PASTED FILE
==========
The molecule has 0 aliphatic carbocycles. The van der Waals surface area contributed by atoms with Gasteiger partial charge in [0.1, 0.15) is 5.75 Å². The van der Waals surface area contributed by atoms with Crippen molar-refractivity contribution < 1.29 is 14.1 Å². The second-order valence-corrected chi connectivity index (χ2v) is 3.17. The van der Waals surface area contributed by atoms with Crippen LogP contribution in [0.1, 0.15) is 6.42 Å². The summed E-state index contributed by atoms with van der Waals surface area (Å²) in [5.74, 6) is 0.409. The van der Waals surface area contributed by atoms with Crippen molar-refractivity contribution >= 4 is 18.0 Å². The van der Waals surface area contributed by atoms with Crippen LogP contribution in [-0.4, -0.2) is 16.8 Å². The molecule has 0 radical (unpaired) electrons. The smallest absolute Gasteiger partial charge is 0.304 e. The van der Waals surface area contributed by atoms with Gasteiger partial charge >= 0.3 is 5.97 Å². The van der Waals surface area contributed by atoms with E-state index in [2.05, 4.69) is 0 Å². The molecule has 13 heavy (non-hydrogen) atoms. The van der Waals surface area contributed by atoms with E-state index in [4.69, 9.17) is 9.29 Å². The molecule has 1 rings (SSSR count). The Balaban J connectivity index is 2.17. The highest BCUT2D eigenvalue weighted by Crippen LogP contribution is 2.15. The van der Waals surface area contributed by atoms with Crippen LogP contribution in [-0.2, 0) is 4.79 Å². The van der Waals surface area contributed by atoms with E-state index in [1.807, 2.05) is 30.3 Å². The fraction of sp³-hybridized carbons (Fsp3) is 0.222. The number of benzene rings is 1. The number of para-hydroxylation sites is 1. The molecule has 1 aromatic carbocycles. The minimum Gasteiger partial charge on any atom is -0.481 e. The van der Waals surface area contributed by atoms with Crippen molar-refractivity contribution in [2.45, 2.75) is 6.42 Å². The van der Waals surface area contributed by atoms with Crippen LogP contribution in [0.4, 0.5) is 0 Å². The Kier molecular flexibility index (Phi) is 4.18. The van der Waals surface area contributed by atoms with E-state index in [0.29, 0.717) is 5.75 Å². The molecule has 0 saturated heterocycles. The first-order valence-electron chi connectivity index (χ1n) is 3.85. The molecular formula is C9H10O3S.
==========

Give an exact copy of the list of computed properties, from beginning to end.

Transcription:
The molecule has 0 aliphatic carbocycles. The van der Waals surface area contributed by atoms with Gasteiger partial charge in [0.1, 0.15) is 5.75 Å². The van der Waals surface area contributed by atoms with Crippen molar-refractivity contribution < 1.29 is 14.1 Å². The second-order valence-corrected chi connectivity index (χ2v) is 3.17. The van der Waals surface area contributed by atoms with Crippen LogP contribution in [0.1, 0.15) is 6.42 Å². The summed E-state index contributed by atoms with van der Waals surface area (Å²) in [5.74, 6) is 0.409. The van der Waals surface area contributed by atoms with Crippen molar-refractivity contribution >= 4 is 18.0 Å². The van der Waals surface area contributed by atoms with Crippen LogP contribution in [-0.4, -0.2) is 16.8 Å². The molecule has 0 radical (unpaired) electrons. The smallest absolute Gasteiger partial charge is 0.304 e. The van der Waals surface area contributed by atoms with Gasteiger partial charge >= 0.3 is 5.97 Å². The van der Waals surface area contributed by atoms with E-state index in [2.05, 4.69) is 0 Å². The molecule has 13 heavy (non-hydrogen) atoms. The van der Waals surface area contributed by atoms with E-state index in [4.69, 9.17) is 9.29 Å². The molecule has 1 rings (SSSR count). The Balaban J connectivity index is 2.17. The highest BCUT2D eigenvalue weighted by Crippen LogP contribution is 2.15. The van der Waals surface area contributed by atoms with Crippen LogP contribution in [-0.2, 0) is 4.79 Å². The van der Waals surface area contributed by atoms with E-state index in [1.807, 2.05) is 30.3 Å². The fraction of sp³-hybridized carbons (Fsp3) is 0.222. The number of benzene rings is 1. The number of para-hydroxylation sites is 1. The molecule has 1 aromatic carbocycles. The minimum Gasteiger partial charge on any atom is -0.481 e. The van der Waals surface area contributed by atoms with Crippen molar-refractivity contribution in [2.45, 2.75) is 6.42 Å². The van der Waals surface area contributed by atoms with Crippen LogP contribution in [0.4, 0.5) is 0 Å². The Kier molecular flexibility index (Phi) is 4.18. The van der Waals surface area contributed by atoms with E-state index in [0.29, 0.717) is 5.75 Å². The molecule has 0 saturated heterocycles. The first-order valence-electron chi connectivity index (χ1n) is 3.85. The molecular formula is C9H10O3S.